Scientists find evidence of large underwater oil plume in gulf

Cleanup and containment efforts continue at the Gulf of Mexico site of the oil spill following the Deepwater Horizon explosion.

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By David A. Fahrenthold and Juliet Eilperin
Washington Post Staff Writer
Thursday, May 27, 2010; 4:21 PM

Scientists have found evidence of a large underwater "plume" of oil in the Gulf of Mexico, adding to fears that much of the BP oil spill's impact is hidden beneath the surface.

The scientists, aboard a University of South Florida research vessel, found an area of dissolved oil that is about six miles wide, and extends from the surface down to a depth of about 3,200 feet, said Professor David Hollander.

Hollander said that he believed the plume might have stretched more than 20 miles from the site of a leak on the floor of the Gulf of Mexico, where the Deepwater Horizon drilling rig sank April 22. It has not yet reached Florida.

The plume is clear, with the oil entirely dissolved.

"Here is a situation where, unless you're looking at the chemical fingerprints, [the oil] is absolutely not visible," Hollander said. "It's not some Italian vinaigrette or anything like that. It's absolutely, perfectly clear."

But, Hollander said, even this clear-looking water could contain enough oil to be toxic to small animals at the base of the gulf food chain. He said he was also worried that the oil contains traces of "dispersants," soap-like chemicals sprayed into the oil to break it up.

"You don't want to put soap into a fish tank," Hollander said.

This discovery seems to confirm the fears of some scientists that -- because of the depth of the leak and the heavy use of chemical "dispersants" -- this spill was behaving differently than others. Instead of floating on top of the water, it may be moving beneath it.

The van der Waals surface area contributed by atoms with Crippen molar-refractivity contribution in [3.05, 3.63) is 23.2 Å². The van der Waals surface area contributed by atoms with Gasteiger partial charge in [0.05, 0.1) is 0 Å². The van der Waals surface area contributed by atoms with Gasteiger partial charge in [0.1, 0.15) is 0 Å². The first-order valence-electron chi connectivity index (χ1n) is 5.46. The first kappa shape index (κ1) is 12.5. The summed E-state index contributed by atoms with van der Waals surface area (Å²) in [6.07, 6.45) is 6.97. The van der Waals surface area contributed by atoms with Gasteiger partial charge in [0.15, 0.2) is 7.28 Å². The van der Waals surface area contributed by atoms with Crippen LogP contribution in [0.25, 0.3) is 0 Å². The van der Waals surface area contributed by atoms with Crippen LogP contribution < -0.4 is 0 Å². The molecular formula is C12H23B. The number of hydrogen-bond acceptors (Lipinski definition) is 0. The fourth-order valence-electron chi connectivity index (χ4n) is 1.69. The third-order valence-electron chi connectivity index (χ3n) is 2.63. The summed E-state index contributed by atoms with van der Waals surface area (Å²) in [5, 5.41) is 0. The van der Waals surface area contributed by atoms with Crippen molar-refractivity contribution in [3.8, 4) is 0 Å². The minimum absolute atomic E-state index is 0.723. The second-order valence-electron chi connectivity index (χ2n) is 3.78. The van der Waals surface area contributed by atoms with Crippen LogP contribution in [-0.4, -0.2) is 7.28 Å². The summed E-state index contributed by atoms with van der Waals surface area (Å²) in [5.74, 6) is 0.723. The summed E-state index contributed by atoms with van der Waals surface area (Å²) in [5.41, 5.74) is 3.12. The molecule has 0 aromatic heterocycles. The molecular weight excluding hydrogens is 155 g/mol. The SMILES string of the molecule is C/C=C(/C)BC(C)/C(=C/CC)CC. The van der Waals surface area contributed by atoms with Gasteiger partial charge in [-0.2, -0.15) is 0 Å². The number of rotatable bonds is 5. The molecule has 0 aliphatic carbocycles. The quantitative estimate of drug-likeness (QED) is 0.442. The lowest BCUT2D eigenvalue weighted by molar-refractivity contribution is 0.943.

That would be troubling because it could mean the oil would slip past coastal defenses such as "containment booms" designed to stop it on the surface. Already, scientists and officials in Louisiana have reported finding thick oil washing ashore despite the presence of floating booms.

It would also be a problem for hidden ecosystems deep under the gulf. There, scientists say, the oil could be absorbed by tiny animals and enter a food chain that builds to large, beloved sport-fish like red snapper. It might also glom on to deep-water coral formations, and cover the small animals that make up each piece of coral.

"It kills them because it prevents them from feeding," said Professor James H. Cowan Jr., of Louisiana State University. "It could essentially starve them to death."

The University of South Florida vessel, the Weatherbird II, used sonar and other devices to sample the water below it. Other scientists have said they have little of the equipment necessary to find oil under the water -- leading to debates about whether the underwater plumes were even there.

This week, Mike Utsler, who helps oversee the spill response off the entire Louisiana coast as BP Houma incident commander, said he's only focused on taking oil off the surface. "We don't know there's oil underwater," he said.

But others had seen worrisome evidence.

Owen Morgan of Amira, a group that specializes in breaking apart spills with oil-eating microbes, found evidence of the oil plume off Venice when his team sampled water 75 feet beneath the service. Morgan -- who said his company is pulling out of Louisiana because of insufficient cooperation from state and federal authorities -- showed a thick, gooey sample consisting of 60 percent crude oil.

"People don't realize how bad it is," Morgan said, dipping a fork in the sample to show the goo that hung in midair without sliding off. "This went on for three miles, of that consistency."

William Hogarth, dean of the USF College of Marine Science, said university researchers have sent samples to federal officials for analysis, but it's clear the oil is new because Stanford scientists had sampled the same area a year ago and found no evidence of oil. The Weatherbird II will conduct another tour next week, he said, with different researchers aboard.

"This is not natural seep," he said, adding that scientists will have to study the region for several years in order to properly gauge its impact. "We're talking about probably a three to five-year monitoring program to see what happens to food chain."


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